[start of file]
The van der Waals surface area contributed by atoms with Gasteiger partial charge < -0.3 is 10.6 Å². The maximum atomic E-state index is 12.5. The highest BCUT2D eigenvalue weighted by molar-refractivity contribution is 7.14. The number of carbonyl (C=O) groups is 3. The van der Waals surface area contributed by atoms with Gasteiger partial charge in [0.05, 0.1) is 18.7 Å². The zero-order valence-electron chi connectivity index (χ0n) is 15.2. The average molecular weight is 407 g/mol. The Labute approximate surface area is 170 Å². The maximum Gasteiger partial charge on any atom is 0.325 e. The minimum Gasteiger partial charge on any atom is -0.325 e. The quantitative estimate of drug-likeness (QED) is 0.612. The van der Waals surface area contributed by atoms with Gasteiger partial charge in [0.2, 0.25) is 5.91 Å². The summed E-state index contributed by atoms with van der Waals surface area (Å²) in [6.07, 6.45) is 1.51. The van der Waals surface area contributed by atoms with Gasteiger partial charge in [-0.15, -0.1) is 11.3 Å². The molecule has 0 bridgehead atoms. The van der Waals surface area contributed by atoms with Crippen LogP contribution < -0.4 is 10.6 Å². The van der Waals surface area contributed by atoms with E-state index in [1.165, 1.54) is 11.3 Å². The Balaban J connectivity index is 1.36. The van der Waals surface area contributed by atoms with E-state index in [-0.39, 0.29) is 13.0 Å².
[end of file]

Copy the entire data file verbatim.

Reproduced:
The van der Waals surface area contributed by atoms with Gasteiger partial charge < -0.3 is 10.6 Å². The maximum atomic E-state index is 12.5. The highest BCUT2D eigenvalue weighted by molar-refractivity contribution is 7.14. The number of carbonyl (C=O) groups is 3. The van der Waals surface area contributed by atoms with Gasteiger partial charge in [0.05, 0.1) is 18.7 Å². The zero-order valence-electron chi connectivity index (χ0n) is 15.2. The average molecular weight is 407 g/mol. The Labute approximate surface area is 170 Å². The maximum Gasteiger partial charge on any atom is 0.325 e. The minimum Gasteiger partial charge on any atom is -0.325 e. The quantitative estimate of drug-likeness (QED) is 0.612. The van der Waals surface area contributed by atoms with Gasteiger partial charge in [0.2, 0.25) is 5.91 Å². The summed E-state index contributed by atoms with van der Waals surface area (Å²) in [6.07, 6.45) is 1.51. The van der Waals surface area contributed by atoms with Gasteiger partial charge in [-0.15, -0.1) is 11.3 Å². The molecule has 0 bridgehead atoms. The van der Waals surface area contributed by atoms with Crippen LogP contribution < -0.4 is 10.6 Å². The van der Waals surface area contributed by atoms with E-state index in [1.165, 1.54) is 11.3 Å². The Balaban J connectivity index is 1.36. The van der Waals surface area contributed by atoms with E-state index in [-0.39, 0.29) is 13.0 Å².